“Cause and effect,” one of the common dualities of western life. To paraphrase William James, there are many possible causes and many possible effects in the multiverses. “Cause and effect” is another of the misunderstandings by and about science (econometrics if you will). In every situation one or more cause and effect relationships can be claimed. And as the situations change so can the cause and effect relationships that can be claimed. It is how and by which actors these relationships are constructed we should be examining, never expecting to find a final and fixed cause and effect, as it is unlikely there is such and even if there were there would be no means for us to to find and describe it. Econometrics is nothing special in its focus on what does not exist and could not be found if it did.

  6. December 28, 2012 at 3:29 pm

    Lars, this is on a par for significance with the recent “economic framework” discussion.

    Yes, causality is in the mind, but Adam Smith’s friend David Hume, trying to evade God in the form of Aristotle’s logical First Cause, relied on the “fallacy of the undistributed middle” as per Bruce’s comment, not allowing for the brain causing the appearances of causality evident in the mind. Kant of course had a go at this, though those influenced by Humean positivists interpret Kant as though he were JUST an idealist. Hume’s epistemic fallacy was picked up by critical realist Roy Bhaskar, whose dialectical philosophy of science suggests a kinder interpretation of econometrics than Zaman’s “failure”: that econometrics is not itself a science but just one of four phases of a science, of which the others might be described as causal insight, experimental testing and quality assurance.

    The purpose of modern science was not Hume’s “democratic” agreement on descriptions of patterns in data (which “magicians” can of course surreptitiously create), but 134 years older: Bacon’s “taking things to bits to see how they work” with the intention of creating new crafts in which the redundant could find employment. (See if you can find THAT in your story and the other responses to it). Hume’s version of science just accepted things as they were, without committing his paymasters to any Baconian inconvenience. I have myself studied philosophy of science since 1957, after rejecting Hume’s sophistry as a trainee experimental scientist, but found the way of refuting his slippery arguments not in philosophy but in C E Shannon’s discovery that electric switching circuits performed logic and that the same information is conveyed by the switch being ‘on’ as by power passing down the communication channel. Subsequent demonstration that neurons are networks of switching circuits and retroduction (reverse engineering) of the universe to the switching on of energy at the Big Bang leads to the postulate that an expanding universe evolved from one “structure of communication” form to another in four phases, starting with the [black] energy forming electromagnetic waves [light] at its boundary and these breaking up forward and sideways into high and low energy sprays. The evidence remains consistent with this as the sub-atomic particles form into atoms, then molecules, thru chemically sensitive cells into light sensitive vegetation, physically mobile animals and linguistically mobile men with four parts to their brain, whose logical use of symbols enables them to communicate and react independently of remembered situations.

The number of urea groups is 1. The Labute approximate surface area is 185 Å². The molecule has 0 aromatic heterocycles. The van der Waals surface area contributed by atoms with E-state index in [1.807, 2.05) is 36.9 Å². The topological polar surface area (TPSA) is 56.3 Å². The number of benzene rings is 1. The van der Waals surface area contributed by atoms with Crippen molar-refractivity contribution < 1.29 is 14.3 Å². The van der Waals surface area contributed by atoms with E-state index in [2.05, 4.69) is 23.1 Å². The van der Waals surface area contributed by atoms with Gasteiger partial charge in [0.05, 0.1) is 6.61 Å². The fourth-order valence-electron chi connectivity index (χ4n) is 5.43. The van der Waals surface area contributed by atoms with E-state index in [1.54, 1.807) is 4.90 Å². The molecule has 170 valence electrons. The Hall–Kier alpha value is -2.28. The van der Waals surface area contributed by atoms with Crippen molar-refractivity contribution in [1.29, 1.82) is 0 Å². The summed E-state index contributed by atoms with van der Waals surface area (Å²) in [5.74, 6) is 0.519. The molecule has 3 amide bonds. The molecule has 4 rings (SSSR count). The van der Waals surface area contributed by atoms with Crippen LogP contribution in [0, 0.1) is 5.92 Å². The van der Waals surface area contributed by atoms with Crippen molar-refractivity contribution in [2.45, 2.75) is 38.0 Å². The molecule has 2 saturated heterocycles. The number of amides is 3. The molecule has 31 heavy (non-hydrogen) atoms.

With the evolution of science from the successes and failures of practical construction came the evolution of mechanics, electrodynamics, electromagnetic and digital communication and the spawning of general purpose automation. The “mechanism” of electronic automation is essentially a structure of communication, in which energy is switched into and guided along communication pathways, much as use of rivers, railways and roads has largely automated our modern economies. Just as the four phases of nature have spawned the four phases of economic evolution of real economies, so by now this has spawned four phases of a shadow economy (money-making, speculation, insurance, derivatives) leaving us at the point where it is about to spawn something else.

    Electronic automation relies on error correction (e.g. the use of error-detecting programming logics; elimination of computer viruses before they can do too much damage). So long as social engineers continue to fail to understand the scientific error recognition and negative feedback correction techniques bequeathed to us by Shannon (though practiced pre-scientifically in the catholic tradition), what is likely to be spawned by their currently fashionable and continuous (as against occasionally appropriate) use of positive feedbacks (e.g. compound interest and enforcement of unjust law) is chaos, self-destruction, death and even the extinction of life on our planet. The problem is that serious.